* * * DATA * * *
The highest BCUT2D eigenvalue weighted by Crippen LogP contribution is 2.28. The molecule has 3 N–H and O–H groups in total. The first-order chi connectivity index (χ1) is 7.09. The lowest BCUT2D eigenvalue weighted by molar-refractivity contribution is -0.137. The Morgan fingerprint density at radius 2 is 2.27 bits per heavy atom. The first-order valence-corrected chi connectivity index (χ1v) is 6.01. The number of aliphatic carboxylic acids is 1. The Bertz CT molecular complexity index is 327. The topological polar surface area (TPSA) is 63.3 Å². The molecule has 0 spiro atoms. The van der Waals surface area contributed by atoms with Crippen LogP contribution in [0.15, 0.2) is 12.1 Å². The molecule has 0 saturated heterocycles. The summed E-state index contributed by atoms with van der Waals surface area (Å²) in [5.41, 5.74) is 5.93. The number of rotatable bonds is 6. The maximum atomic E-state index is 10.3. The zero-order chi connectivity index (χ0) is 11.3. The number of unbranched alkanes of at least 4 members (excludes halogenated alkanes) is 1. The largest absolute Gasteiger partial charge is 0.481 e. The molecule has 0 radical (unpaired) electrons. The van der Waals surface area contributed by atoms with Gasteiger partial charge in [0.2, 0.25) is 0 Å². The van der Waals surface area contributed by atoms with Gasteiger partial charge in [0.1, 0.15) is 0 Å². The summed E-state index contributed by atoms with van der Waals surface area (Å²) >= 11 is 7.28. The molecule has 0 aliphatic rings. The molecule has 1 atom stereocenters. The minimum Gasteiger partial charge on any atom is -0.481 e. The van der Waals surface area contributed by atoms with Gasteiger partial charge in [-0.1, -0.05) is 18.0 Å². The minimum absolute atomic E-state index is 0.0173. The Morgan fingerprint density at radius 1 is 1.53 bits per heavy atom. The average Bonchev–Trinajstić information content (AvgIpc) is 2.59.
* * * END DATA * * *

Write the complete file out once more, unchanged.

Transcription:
The highest BCUT2D eigenvalue weighted by Crippen LogP contribution is 2.28. The molecule has 3 N–H and O–H groups in total. The first-order chi connectivity index (χ1) is 7.09. The lowest BCUT2D eigenvalue weighted by molar-refractivity contribution is -0.137. The Morgan fingerprint density at radius 2 is 2.27 bits per heavy atom. The first-order valence-corrected chi connectivity index (χ1v) is 6.01. The number of aliphatic carboxylic acids is 1. The Bertz CT molecular complexity index is 327. The topological polar surface area (TPSA) is 63.3 Å². The molecule has 0 spiro atoms. The van der Waals surface area contributed by atoms with Crippen LogP contribution in [0.15, 0.2) is 12.1 Å². The molecule has 0 saturated heterocycles. The summed E-state index contributed by atoms with van der Waals surface area (Å²) in [5.41, 5.74) is 5.93. The number of rotatable bonds is 6. The maximum atomic E-state index is 10.3. The zero-order chi connectivity index (χ0) is 11.3. The number of unbranched alkanes of at least 4 members (excludes halogenated alkanes) is 1. The largest absolute Gasteiger partial charge is 0.481 e. The molecule has 0 radical (unpaired) electrons. The van der Waals surface area contributed by atoms with Gasteiger partial charge in [0.2, 0.25) is 0 Å². The van der Waals surface area contributed by atoms with Gasteiger partial charge in [0.1, 0.15) is 0 Å². The summed E-state index contributed by atoms with van der Waals surface area (Å²) >= 11 is 7.28. The molecule has 0 aliphatic rings. The molecule has 1 atom stereocenters. The minimum Gasteiger partial charge on any atom is -0.481 e. The van der Waals surface area contributed by atoms with Gasteiger partial charge in [-0.1, -0.05) is 18.0 Å². The minimum absolute atomic E-state index is 0.0173. The Morgan fingerprint density at radius 1 is 1.53 bits per heavy atom. The average Bonchev–Trinajstić information content (AvgIpc) is 2.59.